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Samaurai? katana? junk? copy? souvenir?

82trooper82trooper Member Posts: 251 ✭✭✭
edited September 2017 in Ask the Experts
I am looking for any assistance identifying this sword. It belonged to my father-in-law, and family story is it was a WWII bring back. He has now passed, and sadly I cannot ask him directly.
My concern is the grip/handle. It appears to be cast metal, replicating a cloth wrap. The handle itself does not attract a magnet (the blade does). My other concern is that all the reference sites I looked at show the handle held to the tang of the blade with tapered pins. This seems to have a screw holding it together. Clearly not correct...but perhaps a "fix"?
Any thoughts as to the originality (the handle fasteners aside)? Is it worth trying to get the screws out to see if the tang is marked? Does the metal handle indicate is not "real"?
Also, the numerals are "english", not japanese characters.
Here are some pix.
Any insight would be appreciated.
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Comments

  • p3skykingp3skyking Member Posts: 25,750
    edited November -1
    It's 100% legit. It's called an Japnaese NCO sword and is the later style aluminum tsuka. The iron guard is one variation, the other being brass.
    Current going rate for one in that condition is $300-$700.

    It's machine made, not forged. Junior officers would carry them too.
  • p3skykingp3skyking Member Posts: 25,750
    edited November -1
    Don't bother taking the tsuka off. See the staked screw ends? There is nothing under there to see.
    Don't repaint, sand, grind, or otherwise molest the sword. It was made between 1937 and 1944.

    If you want to clean it up, use a little Murphy's oil soap and a nylon brush. Follow up with a light coat of oil on the blade and scabbard.

    You should have some stamp of the black fuchi ring just aft of the guard. Look for a harp, stacked cannonballs or any little stamps about 5mm high. These will tell whether it was made at Kokura or Torrimatsu.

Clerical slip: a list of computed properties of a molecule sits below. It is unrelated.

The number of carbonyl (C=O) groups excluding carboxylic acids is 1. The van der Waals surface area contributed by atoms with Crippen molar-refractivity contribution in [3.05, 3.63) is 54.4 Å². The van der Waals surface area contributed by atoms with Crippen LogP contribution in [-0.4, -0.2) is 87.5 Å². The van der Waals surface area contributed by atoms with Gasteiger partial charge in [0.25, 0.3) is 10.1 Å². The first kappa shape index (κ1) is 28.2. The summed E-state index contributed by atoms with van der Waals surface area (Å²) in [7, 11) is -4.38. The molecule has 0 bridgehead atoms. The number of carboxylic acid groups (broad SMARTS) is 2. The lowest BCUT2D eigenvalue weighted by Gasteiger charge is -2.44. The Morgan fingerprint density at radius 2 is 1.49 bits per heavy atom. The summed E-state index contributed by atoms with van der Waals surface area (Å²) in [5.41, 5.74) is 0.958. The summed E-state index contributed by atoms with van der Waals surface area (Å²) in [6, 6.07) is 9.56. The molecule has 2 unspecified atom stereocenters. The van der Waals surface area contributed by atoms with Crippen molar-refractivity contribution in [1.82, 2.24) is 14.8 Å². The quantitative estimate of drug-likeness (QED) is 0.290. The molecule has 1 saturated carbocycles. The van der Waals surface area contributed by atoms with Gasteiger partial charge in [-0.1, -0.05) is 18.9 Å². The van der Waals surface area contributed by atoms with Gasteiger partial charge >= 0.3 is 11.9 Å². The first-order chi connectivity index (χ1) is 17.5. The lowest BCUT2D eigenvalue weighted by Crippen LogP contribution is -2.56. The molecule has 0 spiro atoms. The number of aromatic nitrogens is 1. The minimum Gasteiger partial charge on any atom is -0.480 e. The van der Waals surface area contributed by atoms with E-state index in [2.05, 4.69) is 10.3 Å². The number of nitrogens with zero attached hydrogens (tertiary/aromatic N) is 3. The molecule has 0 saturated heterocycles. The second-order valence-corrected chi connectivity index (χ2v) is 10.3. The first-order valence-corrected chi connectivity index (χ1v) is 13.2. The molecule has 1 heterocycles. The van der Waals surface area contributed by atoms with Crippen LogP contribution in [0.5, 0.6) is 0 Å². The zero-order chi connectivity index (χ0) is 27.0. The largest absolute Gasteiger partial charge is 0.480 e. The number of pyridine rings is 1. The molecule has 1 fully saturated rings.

It's supposed to have screws, not mekugi.
    Any specific questions just ask.
  • 82trooper82trooper Member Posts: 251 ✭✭✭
    edited November -1
    Thanks Skyking....I appreciate the quick reply. Now I am intrigued and want to know more. Where specifically would I find the makers mark? Nothing jumps out at me.
    Also, after looking closely, there is the same serial # on the scabbard, as well.
  • p3skykingp3skyking Member Posts: 25,750
    edited November -1
    Militaria collectors go for the NCO's. Actually sword collectors don't. Lots of info on the net and in books. Just Google Japanese NCO Sword and you'll get a bunch.

    Ben Stein had the best sites under Japanese Swords on the Internet.

    Start with this:
    https://nihontoclub.com/discussions/2013/12/24/aluminum-handle-sword
  • BarzilliaBarzillia Member Posts: 21,911 ✭✭✭
    edited November -1
    quote:Originally posted by 82trooper
    I am looking for any assistance identifying this sword. It belonged to my father-in-law, and family story is it was a WWII bring back. He has now passed, and sadly I cannot ask him directly.
    My concern is the grip/handle. It appears to be cast metal, replicating a cloth wrap. The handle itself does not attract a magnet (the blade does). My other concern is that all the reference sites I looked at show the handle held to the tang of the blade with tapered pins. This seems to have a screw holding it together. Clearly not correct...but perhaps a "fix"?
    Any thoughts as to the originality (the handle fasteners aside)? Is it worth trying to get the screws out to see if the tang is marked? Does the metal handle indicate is not "real"?
    Also, the numerals are "english", not japanese characters.
    Here are some pix.
    Any insight would be appreciated.
    enhance
    enhance
    enhance
    enhance
    enhance
    enhance
    enhance
    enhance
    enhance
    enhance
    enhance
    enhance
    enhance


    Google "shin gunto"

    Don't do anything to it, get the provenance down on a 3x5 card.
    "Anger has two children -.hope, and courage." Augustine, Bishop of Hippo

    "Und es wird nicht hineingehen irgend ein Gemeines und das da Greuel tut und Luge,
    sondern die geschrieben sind in dem Lebensbuch des Lammes."
  • 82trooper82trooper Member Posts: 251 ✭✭✭
    edited November -1
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